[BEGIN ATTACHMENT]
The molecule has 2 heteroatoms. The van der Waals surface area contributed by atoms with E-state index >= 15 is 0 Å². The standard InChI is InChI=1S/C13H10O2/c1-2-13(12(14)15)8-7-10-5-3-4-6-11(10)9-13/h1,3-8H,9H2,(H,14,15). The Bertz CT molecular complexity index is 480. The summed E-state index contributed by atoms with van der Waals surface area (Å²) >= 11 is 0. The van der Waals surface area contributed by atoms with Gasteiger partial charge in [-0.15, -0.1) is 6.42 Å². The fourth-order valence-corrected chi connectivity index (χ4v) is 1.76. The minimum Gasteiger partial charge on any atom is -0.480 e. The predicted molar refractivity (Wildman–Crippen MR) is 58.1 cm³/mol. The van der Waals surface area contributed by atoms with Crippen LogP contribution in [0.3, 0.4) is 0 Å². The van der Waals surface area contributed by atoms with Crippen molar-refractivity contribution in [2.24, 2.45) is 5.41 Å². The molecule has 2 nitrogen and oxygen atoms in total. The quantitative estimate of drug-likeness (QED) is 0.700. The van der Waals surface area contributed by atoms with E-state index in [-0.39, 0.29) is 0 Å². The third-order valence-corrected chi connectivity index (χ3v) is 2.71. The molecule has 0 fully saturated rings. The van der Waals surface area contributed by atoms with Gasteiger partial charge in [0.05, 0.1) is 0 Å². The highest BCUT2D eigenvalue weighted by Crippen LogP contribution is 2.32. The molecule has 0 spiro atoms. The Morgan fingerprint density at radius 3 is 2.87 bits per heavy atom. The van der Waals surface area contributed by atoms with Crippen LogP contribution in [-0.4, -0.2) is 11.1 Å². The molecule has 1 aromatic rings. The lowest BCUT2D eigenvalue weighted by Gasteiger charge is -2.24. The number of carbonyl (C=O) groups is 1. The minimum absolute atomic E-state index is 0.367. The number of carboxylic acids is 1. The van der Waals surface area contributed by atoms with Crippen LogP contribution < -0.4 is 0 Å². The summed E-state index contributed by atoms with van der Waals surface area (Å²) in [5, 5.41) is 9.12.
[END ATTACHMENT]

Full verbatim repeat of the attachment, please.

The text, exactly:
The molecule has 2 heteroatoms. The van der Waals surface area contributed by atoms with E-state index >= 15 is 0 Å². The standard InChI is InChI=1S/C13H10O2/c1-2-13(12(14)15)8-7-10-5-3-4-6-11(10)9-13/h1,3-8H,9H2,(H,14,15). The Bertz CT molecular complexity index is 480. The summed E-state index contributed by atoms with van der Waals surface area (Å²) >= 11 is 0. The van der Waals surface area contributed by atoms with Gasteiger partial charge in [-0.15, -0.1) is 6.42 Å². The fourth-order valence-corrected chi connectivity index (χ4v) is 1.76. The minimum Gasteiger partial charge on any atom is -0.480 e. The predicted molar refractivity (Wildman–Crippen MR) is 58.1 cm³/mol. The van der Waals surface area contributed by atoms with Crippen LogP contribution in [0.3, 0.4) is 0 Å². The van der Waals surface area contributed by atoms with Crippen molar-refractivity contribution in [2.24, 2.45) is 5.41 Å². The molecule has 2 nitrogen and oxygen atoms in total. The quantitative estimate of drug-likeness (QED) is 0.700. The van der Waals surface area contributed by atoms with E-state index in [-0.39, 0.29) is 0 Å². The third-order valence-corrected chi connectivity index (χ3v) is 2.71. The molecule has 0 fully saturated rings. The van der Waals surface area contributed by atoms with Gasteiger partial charge in [0.05, 0.1) is 0 Å². The highest BCUT2D eigenvalue weighted by Crippen LogP contribution is 2.32. The molecule has 0 spiro atoms. The Morgan fingerprint density at radius 3 is 2.87 bits per heavy atom. The van der Waals surface area contributed by atoms with Crippen LogP contribution in [-0.4, -0.2) is 11.1 Å². The molecule has 1 aromatic rings. The lowest BCUT2D eigenvalue weighted by Gasteiger charge is -2.24. The number of carbonyl (C=O) groups is 1. The minimum absolute atomic E-state index is 0.367. The number of carboxylic acids is 1. The van der Waals surface area contributed by atoms with Crippen LogP contribution < -0.4 is 0 Å². The summed E-state index contributed by atoms with van der Waals surface area (Å²) in [5, 5.41) is 9.12.